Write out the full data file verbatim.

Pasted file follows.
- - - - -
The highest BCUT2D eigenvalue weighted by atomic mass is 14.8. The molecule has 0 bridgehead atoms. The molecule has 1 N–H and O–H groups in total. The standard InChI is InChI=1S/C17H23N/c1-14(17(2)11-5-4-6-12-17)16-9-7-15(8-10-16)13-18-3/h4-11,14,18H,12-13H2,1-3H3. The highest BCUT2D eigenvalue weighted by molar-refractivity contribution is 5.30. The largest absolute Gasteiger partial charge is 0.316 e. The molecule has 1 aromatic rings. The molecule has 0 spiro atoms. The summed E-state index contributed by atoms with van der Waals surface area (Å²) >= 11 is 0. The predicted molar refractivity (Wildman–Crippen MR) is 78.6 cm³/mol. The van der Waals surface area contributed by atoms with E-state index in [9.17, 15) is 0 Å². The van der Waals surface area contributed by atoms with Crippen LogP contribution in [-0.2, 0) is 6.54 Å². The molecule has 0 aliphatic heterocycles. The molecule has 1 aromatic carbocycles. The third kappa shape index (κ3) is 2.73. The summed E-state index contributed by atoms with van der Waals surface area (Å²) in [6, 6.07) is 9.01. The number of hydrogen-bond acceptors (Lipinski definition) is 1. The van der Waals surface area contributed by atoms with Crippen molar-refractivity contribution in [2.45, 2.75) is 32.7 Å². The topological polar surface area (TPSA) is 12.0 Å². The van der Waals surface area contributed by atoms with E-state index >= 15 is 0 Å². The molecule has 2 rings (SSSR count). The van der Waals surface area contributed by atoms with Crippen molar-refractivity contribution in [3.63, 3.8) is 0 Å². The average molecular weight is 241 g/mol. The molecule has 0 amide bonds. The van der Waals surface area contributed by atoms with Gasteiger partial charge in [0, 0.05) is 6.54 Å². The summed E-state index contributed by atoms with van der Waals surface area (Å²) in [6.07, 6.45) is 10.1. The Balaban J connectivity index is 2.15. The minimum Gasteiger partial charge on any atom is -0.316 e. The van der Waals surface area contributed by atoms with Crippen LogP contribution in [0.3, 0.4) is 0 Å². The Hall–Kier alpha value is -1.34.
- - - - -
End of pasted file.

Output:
The highest BCUT2D eigenvalue weighted by atomic mass is 14.8. The molecule has 0 bridgehead atoms. The molecule has 1 N–H and O–H groups in total. The standard InChI is InChI=1S/C17H23N/c1-14(17(2)11-5-4-6-12-17)16-9-7-15(8-10-16)13-18-3/h4-11,14,18H,12-13H2,1-3H3. The highest BCUT2D eigenvalue weighted by molar-refractivity contribution is 5.30. The largest absolute Gasteiger partial charge is 0.316 e. The molecule has 1 aromatic rings. The molecule has 0 spiro atoms. The summed E-state index contributed by atoms with van der Waals surface area (Å²) >= 11 is 0. The predicted molar refractivity (Wildman–Crippen MR) is 78.6 cm³/mol. The van der Waals surface area contributed by atoms with E-state index in [9.17, 15) is 0 Å². The van der Waals surface area contributed by atoms with Crippen LogP contribution in [-0.2, 0) is 6.54 Å². The molecule has 0 aliphatic heterocycles. The molecule has 1 aromatic carbocycles. The third kappa shape index (κ3) is 2.73. The summed E-state index contributed by atoms with van der Waals surface area (Å²) in [6, 6.07) is 9.01. The number of hydrogen-bond acceptors (Lipinski definition) is 1. The van der Waals surface area contributed by atoms with Crippen molar-refractivity contribution in [2.45, 2.75) is 32.7 Å². The topological polar surface area (TPSA) is 12.0 Å². The van der Waals surface area contributed by atoms with E-state index >= 15 is 0 Å². The molecule has 2 rings (SSSR count). The van der Waals surface area contributed by atoms with Crippen molar-refractivity contribution in [3.63, 3.8) is 0 Å². The average molecular weight is 241 g/mol. The molecule has 0 amide bonds. The van der Waals surface area contributed by atoms with Gasteiger partial charge in [0, 0.05) is 6.54 Å². The summed E-state index contributed by atoms with van der Waals surface area (Å²) in [6.07, 6.45) is 10.1. The Balaban J connectivity index is 2.15. The minimum Gasteiger partial charge on any atom is -0.316 e. The van der Waals surface area contributed by atoms with Crippen LogP contribution in [0.3, 0.4) is 0 Å². The Hall–Kier alpha value is -1.34.